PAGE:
I learned a tremendous lesson that afternoon – the power of art to connect human beings and the power of musical language to transcend all language and communication barriers.

I experienced a similarly profound moment during my time at the Mint Museum.  A young African American woman was visiting the museum during her 7th grade field trip with other CMS students, and I happened to come upon the group in the European Art Gallery.

The young woman was examining every inch of the coronation portrait of Queen Charlotte by Sir Allan Ramsay.  She got close and looked, and then, she stepped back.  Her concentration was on her hair and her regal attire.  She shook her head and nodded knowingly as she took a final step back and announced to her classmates, “Don’t tell me she isn’t a sista.”

Allan Ramsay (Scottish, 1713-1784) Created: circa 1762 Materials: Oil on canvas Dimensions: 96 x 63 inches Not currently on display Gift from Frank Ryan Harty to Mint Museum

Allan Ramsay (Scottish, 1713-1784)
Created: circa 1762
Materials: Oil on canvas
Dimensions: 96 x 63 inches
Not currently on display
Gift from Frank Ryan Harty to Mint Museum

The docent quickly told the students that, in fact, their fellow classmate was very perceptive, and Queen Charlotte’s lineage did, indeed, included Moors from the Portuguese royal family, and she quite possibly was biracial.

I learned, during that brief encounter with a school group, the power to see yourself in a work of art that might seem so foreign to your condition, and how that connection can positively influence your aspirations and goals.

When I left my formal classroom years ago, I didn’t fully understand how I would continue to experience the joy of teaching – not as the teacher, but as part of organizations that help make teaching moments tangible through arts and culture.  I’ve witnessed children enthralled by Opera Carolina’s performance of The Three Little Pigs; seen teenagers come face-to-face with the history of our city at the Levine Museum of the New South; watched pre-school classrooms light up with the mere presence of a storyteller; experienced sheer delight with middle school students during their first time working in a science lab at Discovery Place; and sat with proud parents as their sons and daughters performed in the Winterfield Elementary School Orchestra.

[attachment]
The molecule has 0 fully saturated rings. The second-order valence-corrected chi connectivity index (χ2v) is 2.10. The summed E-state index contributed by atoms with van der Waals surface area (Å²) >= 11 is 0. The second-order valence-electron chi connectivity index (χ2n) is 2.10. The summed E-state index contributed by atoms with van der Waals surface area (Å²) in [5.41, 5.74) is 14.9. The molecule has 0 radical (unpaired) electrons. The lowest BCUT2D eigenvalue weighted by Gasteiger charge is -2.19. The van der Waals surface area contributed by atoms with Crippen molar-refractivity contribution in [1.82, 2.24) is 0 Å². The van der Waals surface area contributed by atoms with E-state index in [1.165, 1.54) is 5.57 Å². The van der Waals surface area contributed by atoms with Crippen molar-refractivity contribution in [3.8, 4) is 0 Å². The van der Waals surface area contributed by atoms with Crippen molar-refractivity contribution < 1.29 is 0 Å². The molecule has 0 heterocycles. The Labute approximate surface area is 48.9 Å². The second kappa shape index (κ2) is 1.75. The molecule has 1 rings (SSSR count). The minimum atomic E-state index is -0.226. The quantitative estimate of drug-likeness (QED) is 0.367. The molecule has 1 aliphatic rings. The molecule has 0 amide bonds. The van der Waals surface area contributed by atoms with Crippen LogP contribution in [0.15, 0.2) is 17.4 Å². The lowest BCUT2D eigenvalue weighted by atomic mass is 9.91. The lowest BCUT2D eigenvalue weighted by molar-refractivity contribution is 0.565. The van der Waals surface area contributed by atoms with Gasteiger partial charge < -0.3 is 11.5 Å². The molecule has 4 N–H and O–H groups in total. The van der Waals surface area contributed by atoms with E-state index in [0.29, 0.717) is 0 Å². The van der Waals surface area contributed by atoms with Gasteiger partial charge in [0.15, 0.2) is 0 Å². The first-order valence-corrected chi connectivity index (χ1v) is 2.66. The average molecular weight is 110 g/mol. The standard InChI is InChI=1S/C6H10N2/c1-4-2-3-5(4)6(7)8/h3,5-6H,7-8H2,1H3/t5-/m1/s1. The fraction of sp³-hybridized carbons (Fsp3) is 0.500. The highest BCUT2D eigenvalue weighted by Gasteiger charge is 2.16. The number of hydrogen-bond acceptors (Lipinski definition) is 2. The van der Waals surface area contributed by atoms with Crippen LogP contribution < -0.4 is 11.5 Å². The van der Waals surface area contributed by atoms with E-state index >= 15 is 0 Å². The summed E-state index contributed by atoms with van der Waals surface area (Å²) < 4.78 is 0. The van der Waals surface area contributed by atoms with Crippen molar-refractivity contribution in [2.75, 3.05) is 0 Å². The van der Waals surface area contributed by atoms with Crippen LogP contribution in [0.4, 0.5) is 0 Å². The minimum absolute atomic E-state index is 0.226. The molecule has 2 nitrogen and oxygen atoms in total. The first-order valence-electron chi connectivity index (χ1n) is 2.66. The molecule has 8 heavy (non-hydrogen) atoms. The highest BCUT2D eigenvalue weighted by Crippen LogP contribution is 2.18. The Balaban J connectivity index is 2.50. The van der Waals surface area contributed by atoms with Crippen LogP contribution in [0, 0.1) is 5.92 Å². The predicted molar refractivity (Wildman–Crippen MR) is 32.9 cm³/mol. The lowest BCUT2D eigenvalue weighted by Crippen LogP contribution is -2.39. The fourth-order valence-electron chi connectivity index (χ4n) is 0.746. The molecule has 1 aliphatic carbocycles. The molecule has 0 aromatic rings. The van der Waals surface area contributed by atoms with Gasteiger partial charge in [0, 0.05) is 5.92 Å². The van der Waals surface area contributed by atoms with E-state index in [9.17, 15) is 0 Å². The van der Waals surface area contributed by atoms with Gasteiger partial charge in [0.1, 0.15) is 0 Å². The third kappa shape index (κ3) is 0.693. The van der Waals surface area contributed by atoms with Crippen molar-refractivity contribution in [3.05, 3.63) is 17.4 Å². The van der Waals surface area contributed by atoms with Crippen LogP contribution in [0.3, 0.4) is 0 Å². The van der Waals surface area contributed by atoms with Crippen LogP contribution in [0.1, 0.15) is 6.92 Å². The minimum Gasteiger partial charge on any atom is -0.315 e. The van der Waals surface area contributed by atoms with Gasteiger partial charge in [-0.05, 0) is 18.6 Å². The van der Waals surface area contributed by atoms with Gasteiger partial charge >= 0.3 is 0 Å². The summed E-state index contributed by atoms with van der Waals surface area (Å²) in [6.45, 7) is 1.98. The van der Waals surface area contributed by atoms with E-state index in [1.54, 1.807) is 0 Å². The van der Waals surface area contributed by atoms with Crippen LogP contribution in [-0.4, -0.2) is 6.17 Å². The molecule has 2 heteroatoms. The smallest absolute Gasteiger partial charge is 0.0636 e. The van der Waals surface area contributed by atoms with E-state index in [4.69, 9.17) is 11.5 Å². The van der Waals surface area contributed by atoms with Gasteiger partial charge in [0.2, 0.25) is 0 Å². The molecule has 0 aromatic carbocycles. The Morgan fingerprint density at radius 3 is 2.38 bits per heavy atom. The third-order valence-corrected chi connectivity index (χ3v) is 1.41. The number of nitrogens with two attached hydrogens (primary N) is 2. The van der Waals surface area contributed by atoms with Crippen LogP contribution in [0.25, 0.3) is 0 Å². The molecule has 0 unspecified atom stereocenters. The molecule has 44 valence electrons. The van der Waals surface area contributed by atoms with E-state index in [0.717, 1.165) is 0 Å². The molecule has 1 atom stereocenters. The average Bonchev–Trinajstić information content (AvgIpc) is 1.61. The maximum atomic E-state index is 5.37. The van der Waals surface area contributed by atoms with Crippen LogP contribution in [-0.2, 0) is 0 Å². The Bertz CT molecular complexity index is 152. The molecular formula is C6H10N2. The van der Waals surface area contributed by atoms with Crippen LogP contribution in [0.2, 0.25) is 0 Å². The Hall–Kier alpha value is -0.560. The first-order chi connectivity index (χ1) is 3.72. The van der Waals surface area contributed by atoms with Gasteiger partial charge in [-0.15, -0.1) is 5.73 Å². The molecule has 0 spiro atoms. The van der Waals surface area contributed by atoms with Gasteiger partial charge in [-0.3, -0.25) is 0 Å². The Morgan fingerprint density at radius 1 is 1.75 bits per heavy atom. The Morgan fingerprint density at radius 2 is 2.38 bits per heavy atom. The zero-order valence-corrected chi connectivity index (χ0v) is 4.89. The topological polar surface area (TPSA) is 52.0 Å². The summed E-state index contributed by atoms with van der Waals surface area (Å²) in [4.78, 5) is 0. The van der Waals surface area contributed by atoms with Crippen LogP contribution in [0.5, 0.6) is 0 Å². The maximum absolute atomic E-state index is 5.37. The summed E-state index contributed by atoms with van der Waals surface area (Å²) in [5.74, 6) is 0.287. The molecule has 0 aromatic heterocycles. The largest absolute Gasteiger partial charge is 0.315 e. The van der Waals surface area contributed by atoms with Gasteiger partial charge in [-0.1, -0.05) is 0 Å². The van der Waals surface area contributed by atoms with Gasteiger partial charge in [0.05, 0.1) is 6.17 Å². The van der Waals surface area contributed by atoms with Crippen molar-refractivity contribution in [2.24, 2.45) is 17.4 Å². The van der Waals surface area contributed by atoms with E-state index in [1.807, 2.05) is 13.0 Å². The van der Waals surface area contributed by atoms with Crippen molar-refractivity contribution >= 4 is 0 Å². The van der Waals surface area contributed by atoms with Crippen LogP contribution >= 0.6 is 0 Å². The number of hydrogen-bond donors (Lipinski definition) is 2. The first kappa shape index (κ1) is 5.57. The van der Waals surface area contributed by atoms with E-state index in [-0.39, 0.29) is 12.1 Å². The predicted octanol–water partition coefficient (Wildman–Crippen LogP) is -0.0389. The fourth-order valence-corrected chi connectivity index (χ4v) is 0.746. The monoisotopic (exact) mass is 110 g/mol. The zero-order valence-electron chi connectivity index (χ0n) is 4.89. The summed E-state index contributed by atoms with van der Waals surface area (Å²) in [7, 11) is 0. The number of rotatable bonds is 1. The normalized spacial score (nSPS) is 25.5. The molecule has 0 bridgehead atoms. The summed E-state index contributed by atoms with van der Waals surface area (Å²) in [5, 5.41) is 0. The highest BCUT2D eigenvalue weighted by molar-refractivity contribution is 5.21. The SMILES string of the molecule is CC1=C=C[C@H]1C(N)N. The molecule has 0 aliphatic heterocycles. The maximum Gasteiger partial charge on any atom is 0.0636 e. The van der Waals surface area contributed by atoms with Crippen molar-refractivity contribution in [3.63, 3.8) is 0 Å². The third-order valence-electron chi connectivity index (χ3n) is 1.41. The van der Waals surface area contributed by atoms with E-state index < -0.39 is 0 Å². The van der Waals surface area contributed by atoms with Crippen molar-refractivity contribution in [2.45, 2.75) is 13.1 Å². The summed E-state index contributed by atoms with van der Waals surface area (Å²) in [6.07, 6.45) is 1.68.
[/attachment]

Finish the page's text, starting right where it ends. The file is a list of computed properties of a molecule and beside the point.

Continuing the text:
Those were just a few of the thousands of young faces I’ve seen touched by the power of the arts, science and history, and they’ve completely validated the moment I shocked my parents many years ago.  But even more important, I want everyone that has donated to ASC (or one of our cultural partners) to understand that you are a part of those young people’s experiences.  Your actions set up the table for wonder!

Help ASC keep those moments of wonder in motion by enabling even more arts, science and history experiences for the next generation.  By supporting their cultural growth and well-being, we ensure our community’s well-being.

ASC is You & Me – now and in the future.